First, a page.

After the eternal bliss, there are two ways out of marriage: divorce or death.
I have posted my code and calculations for divorce rates using the 2010-2012 American Community Survey as an Open Science Framework project. The files there should be enough to get you started if you want to make multiple-decrement life tables for divorce or other things.
Because the American Community survey records year of marriage, and divorce and widowhood, it’s perfectly set up for a multiple-decrement life table approach. A multiple-decrement life table uses the rate of each of two exits for each year of the original state (in this case marriage), to project the probability of either exit happening at or after a given year of marriage. It’s a projection of current rates, not a prediction of what will happen. So, if you write a headline that says, “your chance of divorce if you marry today is 52.7%,” that would be too strong, because it doesn’t take into account that the world might change. Also, people are different.
The divorce rate of 52.7% can accurately be described like this: “If current divorce and widowhood rates remain unchanged, 52.7% of today’s marriages would end in divorce before widowhood.” Here is a figure showing the probability of divorce at or after each year of the model:
So there’s 52.7% up at year 0. Marriages that make it to year 15 have a 30% chance of eventually divorcing, and so on.
Because the ACS doesn’t record anything about the spouses of divorce or widowed people, I don’t know who was married to whom, such as age, education, race-ethnicity, or even the sex of the spouse. So the estimates differ by sex as well as other characteristics. I estimated a bunch of them in the spreadsheet file on the OSF site, but here are the bottom lines, showing, for example, that second or higher-order marriages have a 58.5% projected divorce rate and Blacks have a 64.2% divorce rate, compared with 52.9% for Whites.
(The education ones should be taken with a grain of salt because education levels can change but this assumes they’re static.)
Check the divorce tag for other posts and papers on divorce.
The ASA-style citation to the OSF project would be like this: Cohen, Philip N. 2016. “Multiple-Decrement Life Table Estimates of Divorce Rates.” Retrieved (osf.io/zber3).
18 thoughts on “Life table says divorce rate is 52.7%”
Shocking! I will start waiting two years before sending a wedding present, since at least then there’s a 50% chance that the gift is not going down the drain, is going to a marriage that will last.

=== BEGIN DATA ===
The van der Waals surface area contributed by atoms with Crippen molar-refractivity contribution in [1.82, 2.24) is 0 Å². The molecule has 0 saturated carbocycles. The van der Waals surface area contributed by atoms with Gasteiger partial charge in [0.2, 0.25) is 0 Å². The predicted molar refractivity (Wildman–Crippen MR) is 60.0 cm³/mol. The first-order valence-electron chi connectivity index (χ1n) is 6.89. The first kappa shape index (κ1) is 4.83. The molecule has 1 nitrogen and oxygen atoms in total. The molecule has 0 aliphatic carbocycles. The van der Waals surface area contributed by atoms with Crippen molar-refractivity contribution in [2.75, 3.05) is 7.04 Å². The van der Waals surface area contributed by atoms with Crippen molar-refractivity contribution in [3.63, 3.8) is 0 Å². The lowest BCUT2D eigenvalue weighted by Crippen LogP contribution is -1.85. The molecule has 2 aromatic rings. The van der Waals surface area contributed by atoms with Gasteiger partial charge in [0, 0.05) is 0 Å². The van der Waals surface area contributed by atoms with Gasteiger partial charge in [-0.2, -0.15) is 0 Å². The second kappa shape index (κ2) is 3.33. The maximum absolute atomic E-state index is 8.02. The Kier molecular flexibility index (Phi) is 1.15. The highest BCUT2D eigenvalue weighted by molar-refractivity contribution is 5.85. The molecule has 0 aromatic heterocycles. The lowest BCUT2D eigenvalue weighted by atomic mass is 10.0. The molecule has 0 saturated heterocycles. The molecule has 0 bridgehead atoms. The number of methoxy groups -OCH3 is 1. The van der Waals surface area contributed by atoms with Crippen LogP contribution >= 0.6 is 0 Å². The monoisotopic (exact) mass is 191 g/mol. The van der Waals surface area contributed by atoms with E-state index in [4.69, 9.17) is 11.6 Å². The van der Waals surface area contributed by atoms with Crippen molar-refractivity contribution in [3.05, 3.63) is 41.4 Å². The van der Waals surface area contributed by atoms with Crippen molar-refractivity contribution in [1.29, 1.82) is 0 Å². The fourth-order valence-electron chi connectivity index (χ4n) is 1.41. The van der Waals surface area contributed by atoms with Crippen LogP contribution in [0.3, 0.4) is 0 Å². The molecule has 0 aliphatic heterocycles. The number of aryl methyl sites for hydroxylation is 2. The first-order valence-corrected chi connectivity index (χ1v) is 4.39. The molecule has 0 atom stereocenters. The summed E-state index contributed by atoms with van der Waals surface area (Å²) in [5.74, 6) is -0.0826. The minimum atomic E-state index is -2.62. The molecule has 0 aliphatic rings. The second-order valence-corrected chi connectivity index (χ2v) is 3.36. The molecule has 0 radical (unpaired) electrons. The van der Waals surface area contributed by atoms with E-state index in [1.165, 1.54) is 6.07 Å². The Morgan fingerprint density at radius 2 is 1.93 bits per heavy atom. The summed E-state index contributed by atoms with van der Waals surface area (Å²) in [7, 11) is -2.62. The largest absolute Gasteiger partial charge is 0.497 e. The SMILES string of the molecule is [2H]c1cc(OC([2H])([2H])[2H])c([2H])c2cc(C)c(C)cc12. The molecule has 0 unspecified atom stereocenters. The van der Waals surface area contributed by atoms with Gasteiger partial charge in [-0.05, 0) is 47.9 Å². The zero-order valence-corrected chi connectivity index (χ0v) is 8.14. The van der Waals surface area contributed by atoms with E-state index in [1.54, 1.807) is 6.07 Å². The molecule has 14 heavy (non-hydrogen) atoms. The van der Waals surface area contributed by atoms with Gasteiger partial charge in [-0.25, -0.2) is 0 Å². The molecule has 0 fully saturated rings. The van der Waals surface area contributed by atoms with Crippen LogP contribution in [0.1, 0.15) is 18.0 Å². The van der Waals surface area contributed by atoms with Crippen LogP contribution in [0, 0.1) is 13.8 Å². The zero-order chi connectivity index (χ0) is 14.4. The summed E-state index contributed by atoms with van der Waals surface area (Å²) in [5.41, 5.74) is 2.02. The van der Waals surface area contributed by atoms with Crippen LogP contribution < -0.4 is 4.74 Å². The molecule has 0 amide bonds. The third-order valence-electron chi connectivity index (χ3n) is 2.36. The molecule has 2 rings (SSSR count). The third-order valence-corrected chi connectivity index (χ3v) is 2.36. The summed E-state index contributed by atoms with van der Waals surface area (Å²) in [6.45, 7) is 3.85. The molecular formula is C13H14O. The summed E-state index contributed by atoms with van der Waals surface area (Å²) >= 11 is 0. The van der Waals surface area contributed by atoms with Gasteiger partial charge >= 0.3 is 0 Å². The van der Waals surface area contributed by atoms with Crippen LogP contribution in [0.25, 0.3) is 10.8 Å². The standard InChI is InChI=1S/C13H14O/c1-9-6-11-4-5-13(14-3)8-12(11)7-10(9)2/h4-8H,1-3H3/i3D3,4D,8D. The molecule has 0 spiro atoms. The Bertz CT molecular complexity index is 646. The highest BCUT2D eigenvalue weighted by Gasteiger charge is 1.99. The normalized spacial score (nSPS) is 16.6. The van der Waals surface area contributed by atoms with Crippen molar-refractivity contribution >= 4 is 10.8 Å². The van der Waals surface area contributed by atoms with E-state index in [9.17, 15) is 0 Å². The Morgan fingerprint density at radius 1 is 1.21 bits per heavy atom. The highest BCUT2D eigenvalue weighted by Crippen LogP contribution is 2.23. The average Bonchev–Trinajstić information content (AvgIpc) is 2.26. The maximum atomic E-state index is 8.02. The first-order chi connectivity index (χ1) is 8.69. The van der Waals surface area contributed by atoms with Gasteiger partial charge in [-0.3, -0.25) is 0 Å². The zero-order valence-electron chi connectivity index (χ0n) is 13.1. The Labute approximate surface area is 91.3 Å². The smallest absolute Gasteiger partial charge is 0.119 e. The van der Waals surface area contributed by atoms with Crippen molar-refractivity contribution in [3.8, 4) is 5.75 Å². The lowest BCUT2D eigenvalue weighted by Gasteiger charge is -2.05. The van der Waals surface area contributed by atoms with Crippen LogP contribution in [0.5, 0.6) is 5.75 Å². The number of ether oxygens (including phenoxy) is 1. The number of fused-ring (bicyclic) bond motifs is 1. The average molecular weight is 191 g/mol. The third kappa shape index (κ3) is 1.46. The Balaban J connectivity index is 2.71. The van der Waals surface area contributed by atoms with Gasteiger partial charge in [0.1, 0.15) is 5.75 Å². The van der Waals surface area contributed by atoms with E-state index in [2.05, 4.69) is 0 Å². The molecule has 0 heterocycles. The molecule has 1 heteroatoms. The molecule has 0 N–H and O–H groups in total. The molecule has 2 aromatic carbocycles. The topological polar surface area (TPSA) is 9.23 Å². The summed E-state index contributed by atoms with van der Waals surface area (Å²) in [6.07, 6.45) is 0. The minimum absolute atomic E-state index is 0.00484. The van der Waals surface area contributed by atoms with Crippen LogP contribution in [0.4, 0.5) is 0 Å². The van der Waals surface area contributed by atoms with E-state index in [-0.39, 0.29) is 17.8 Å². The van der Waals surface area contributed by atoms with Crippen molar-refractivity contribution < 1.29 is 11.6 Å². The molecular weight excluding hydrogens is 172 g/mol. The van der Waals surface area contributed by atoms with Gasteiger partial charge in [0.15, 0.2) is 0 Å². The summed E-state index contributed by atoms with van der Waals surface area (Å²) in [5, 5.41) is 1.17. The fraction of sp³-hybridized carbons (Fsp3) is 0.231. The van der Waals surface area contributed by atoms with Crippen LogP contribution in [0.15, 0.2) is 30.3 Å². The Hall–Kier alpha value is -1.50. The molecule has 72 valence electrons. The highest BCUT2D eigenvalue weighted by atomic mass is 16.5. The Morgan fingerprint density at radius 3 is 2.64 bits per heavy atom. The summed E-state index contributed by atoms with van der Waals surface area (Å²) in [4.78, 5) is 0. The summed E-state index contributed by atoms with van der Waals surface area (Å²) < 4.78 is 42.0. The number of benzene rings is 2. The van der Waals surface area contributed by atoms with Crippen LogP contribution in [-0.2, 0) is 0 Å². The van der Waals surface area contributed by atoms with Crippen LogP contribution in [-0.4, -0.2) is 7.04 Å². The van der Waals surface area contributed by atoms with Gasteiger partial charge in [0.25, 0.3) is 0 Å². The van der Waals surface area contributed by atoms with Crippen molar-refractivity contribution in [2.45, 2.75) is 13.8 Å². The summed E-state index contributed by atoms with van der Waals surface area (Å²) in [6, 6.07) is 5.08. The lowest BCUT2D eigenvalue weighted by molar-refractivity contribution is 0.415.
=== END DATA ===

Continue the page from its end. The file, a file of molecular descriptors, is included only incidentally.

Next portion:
Well, I guess that often cited “statistic” that 41 percent of first marriages end in divorce, 60 percent of second marriages end in divorce, and 73 percent of third marriages end in divorce really is a MYTH. The gap between between first marriages ending in divorce and higher order marriages is much smaller, especially for men (if current rates remain unchanged).
Thanks for doing this
The thing that surprises me is that all the percentages are almost the same except:
1. Black marriages, men or women (62.9%+)
2. Degree (43)
Even HS marriages are within a few %.
Now, is there a way to modify the code to include income? I am not even able to connect to source code, with an error,
“Turn on TLS 1.0, TLS 1.1, and TLS 1.2 in Advanced settings and try connecting to https://osf.io again. If this error persists, it is possible that this site uses an unsupported protocol or cipher suite such as RC4 “
I thought there were large cohort differences, as shown in table 1 here:
Click to access Trends%20in%20Marital%20Stability.pdf
Are you just ignoring cohort differences, or do you have evidence they have become less important?
It is a totally different method with different data. They are following cohorts over time, reflecting historical events that may or may not ever be repeated. I am analyzing only divorces that occurred in a single year, and projecting that forward as if time stands still and that year repeats itself over and over. For example, I have people who married in 1980, but only in their 30th year of marriage; those married in 1981 are only analyzed in their 29th year, and so on. My method is probably better at forecasting the future, but it’s hard to know.
On top of that, the retrospective SIPP date used by Stevenson and Wolfers systematically understated levels of divorce. See http://users.hist.umn.edu/~ruggles/Articles/breaking_up.pdf.
LikeLiked by 1 person
This is the truth about divorce:
“Pollster Louis Harris has written, ‘The idea that half of American marriages are doomed is one of the most specious pieces of statistical nonsense ever perpetuated in modern times.’
“It all began when the Census Bureau noted that during one year, there were 2.4 million marriages and 1.2 million divorces. Someone did the math without calculating the 54 million marriages already in existence, and presto, a ridiculous but quotable statistic was born.
“Harris concludes, ‘Only one out of eight marriages will end in divorce. In any single year, only about 2 percent of existing marriages will break up.'”
That quote was wrong when he said it — in 1987.